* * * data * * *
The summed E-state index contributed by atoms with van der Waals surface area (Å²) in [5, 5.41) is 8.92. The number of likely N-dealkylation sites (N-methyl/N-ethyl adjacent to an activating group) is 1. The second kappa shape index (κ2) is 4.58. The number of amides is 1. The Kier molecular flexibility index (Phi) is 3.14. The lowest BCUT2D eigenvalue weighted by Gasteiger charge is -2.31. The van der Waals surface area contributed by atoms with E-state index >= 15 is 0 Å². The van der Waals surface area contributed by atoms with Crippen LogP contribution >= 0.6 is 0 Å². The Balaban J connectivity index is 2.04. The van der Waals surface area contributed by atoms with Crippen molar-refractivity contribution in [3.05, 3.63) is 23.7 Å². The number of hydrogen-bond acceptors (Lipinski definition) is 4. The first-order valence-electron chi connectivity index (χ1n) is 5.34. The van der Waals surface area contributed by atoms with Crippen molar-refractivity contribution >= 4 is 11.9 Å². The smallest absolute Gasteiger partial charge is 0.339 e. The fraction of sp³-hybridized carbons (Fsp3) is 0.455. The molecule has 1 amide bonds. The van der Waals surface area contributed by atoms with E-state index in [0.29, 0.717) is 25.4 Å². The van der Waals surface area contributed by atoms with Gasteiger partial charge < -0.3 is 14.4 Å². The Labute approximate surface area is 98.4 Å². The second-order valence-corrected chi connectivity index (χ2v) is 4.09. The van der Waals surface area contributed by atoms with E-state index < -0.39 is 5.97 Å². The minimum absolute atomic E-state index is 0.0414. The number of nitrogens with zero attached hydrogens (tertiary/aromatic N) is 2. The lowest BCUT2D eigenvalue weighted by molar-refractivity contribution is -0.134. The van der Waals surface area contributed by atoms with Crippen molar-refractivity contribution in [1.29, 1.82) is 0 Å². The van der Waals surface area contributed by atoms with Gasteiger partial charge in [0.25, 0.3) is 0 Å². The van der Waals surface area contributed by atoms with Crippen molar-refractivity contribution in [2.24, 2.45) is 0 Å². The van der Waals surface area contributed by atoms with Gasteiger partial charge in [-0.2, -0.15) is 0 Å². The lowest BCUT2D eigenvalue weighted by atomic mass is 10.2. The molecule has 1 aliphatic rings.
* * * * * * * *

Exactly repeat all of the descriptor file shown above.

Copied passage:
The summed E-state index contributed by atoms with van der Waals surface area (Å²) in [5, 5.41) is 8.92. The number of likely N-dealkylation sites (N-methyl/N-ethyl adjacent to an activating group) is 1. The second kappa shape index (κ2) is 4.58. The number of amides is 1. The Kier molecular flexibility index (Phi) is 3.14. The lowest BCUT2D eigenvalue weighted by Gasteiger charge is -2.31. The van der Waals surface area contributed by atoms with E-state index >= 15 is 0 Å². The van der Waals surface area contributed by atoms with Crippen LogP contribution >= 0.6 is 0 Å². The Balaban J connectivity index is 2.04. The van der Waals surface area contributed by atoms with Crippen molar-refractivity contribution in [3.05, 3.63) is 23.7 Å². The number of hydrogen-bond acceptors (Lipinski definition) is 4. The first-order valence-electron chi connectivity index (χ1n) is 5.34. The van der Waals surface area contributed by atoms with Crippen molar-refractivity contribution >= 4 is 11.9 Å². The smallest absolute Gasteiger partial charge is 0.339 e. The fraction of sp³-hybridized carbons (Fsp3) is 0.455. The molecule has 1 amide bonds. The van der Waals surface area contributed by atoms with E-state index in [0.29, 0.717) is 25.4 Å². The van der Waals surface area contributed by atoms with Gasteiger partial charge < -0.3 is 14.4 Å². The Labute approximate surface area is 98.4 Å². The second-order valence-corrected chi connectivity index (χ2v) is 4.09. The van der Waals surface area contributed by atoms with E-state index < -0.39 is 5.97 Å². The minimum absolute atomic E-state index is 0.0414. The number of nitrogens with zero attached hydrogens (tertiary/aromatic N) is 2. The lowest BCUT2D eigenvalue weighted by molar-refractivity contribution is -0.134. The van der Waals surface area contributed by atoms with Crippen molar-refractivity contribution in [1.29, 1.82) is 0 Å². The van der Waals surface area contributed by atoms with Gasteiger partial charge in [0.25, 0.3) is 0 Å². The van der Waals surface area contributed by atoms with Crippen molar-refractivity contribution in [2.24, 2.45) is 0 Å². The van der Waals surface area contributed by atoms with Gasteiger partial charge in [-0.2, -0.15) is 0 Å². The lowest BCUT2D eigenvalue weighted by atomic mass is 10.2. The molecule has 1 aliphatic rings.